Renee Hopkins, Director of Engagement at Business Innovation Factory (BIF), wrote an impactful post on the myths and facts of business model innovation. In this post, we highlight the 4 facts from Renee’s post to remind leaders and teams about the importance of business model innovation.
2016 will be a big year for business model innovation as leaders and organizations recognize the importance of systematic and intentional reinvention of a company as a whole. It’s a sentiment Strategyzer co-founder Alex Osterwalder shared in our final StratChat of 2015.
Let’s take a look at the four major facts Renee outlines in her post, and why they’re important for companies. We’ve also added links to our perspective on each fact for further reading.
Renee Hopkins and Strategyzer agree: business model innovation is a persistent and iterative exploration of entirely new ways to create, capture, and deliver value. And as Hopkins points out in her post, companies mistake business model innovation for a change management initiative; when in reality, it’s a way to rethink strategy.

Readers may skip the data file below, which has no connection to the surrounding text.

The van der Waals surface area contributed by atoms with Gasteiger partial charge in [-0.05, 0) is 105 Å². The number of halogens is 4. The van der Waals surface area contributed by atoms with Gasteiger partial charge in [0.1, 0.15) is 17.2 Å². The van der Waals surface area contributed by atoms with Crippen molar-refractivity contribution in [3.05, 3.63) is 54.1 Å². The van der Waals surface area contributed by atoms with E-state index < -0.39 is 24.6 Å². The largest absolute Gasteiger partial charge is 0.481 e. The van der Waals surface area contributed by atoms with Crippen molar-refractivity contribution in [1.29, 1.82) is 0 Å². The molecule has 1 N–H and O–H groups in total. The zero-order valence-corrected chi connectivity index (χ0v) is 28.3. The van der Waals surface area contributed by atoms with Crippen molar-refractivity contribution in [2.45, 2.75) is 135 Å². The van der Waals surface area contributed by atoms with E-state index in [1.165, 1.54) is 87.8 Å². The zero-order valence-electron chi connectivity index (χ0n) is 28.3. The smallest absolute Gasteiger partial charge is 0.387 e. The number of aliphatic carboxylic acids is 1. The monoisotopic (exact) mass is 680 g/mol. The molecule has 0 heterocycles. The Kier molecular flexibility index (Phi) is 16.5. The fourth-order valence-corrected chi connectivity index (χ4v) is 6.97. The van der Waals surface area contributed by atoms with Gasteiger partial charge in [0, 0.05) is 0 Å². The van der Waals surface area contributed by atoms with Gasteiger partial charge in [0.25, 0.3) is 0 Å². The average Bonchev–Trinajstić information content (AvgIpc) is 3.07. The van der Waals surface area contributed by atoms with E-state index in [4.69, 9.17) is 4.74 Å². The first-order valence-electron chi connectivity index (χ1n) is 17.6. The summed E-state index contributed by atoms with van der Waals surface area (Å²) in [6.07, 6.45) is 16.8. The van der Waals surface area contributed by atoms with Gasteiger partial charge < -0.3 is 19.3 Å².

As BIF founder Saul Kaplan has said repeatedly in his work and in our StratChat, “companies have to peddle the bicycle of today’s business model while simultaneously exploring a portfolio of new [business] models for tomorrow.” It’s especially important for companies to explore new growth engines while they are successful. Reinvention shouldn’t take place only when a business crisis hits your organization.
Companies love to solve tech problems before understanding if the market even wants the technology in the first place. It’s something we’ve been talking about a lot on the blog lately. But as we’ve pointed out before (and so does Renee): business model innovation doesn’t have to be tied directly to a new product or service. Companies can look at strengths in an existing business model to uncover new ways to create value for customers.
Business model innovation is a constant back and forth of cheap experiments, quick failure, and continued learning. As Renee points out (and we agree): it starts by adopting the customer’s point of view to understand what matters to them. It’s not enough to gather market research and develop your idea. Your team has to listen and analyze customer behaviors; iterate rough prototypes for testing; and continue to gather evidence to iterate the idea based on how your customers react.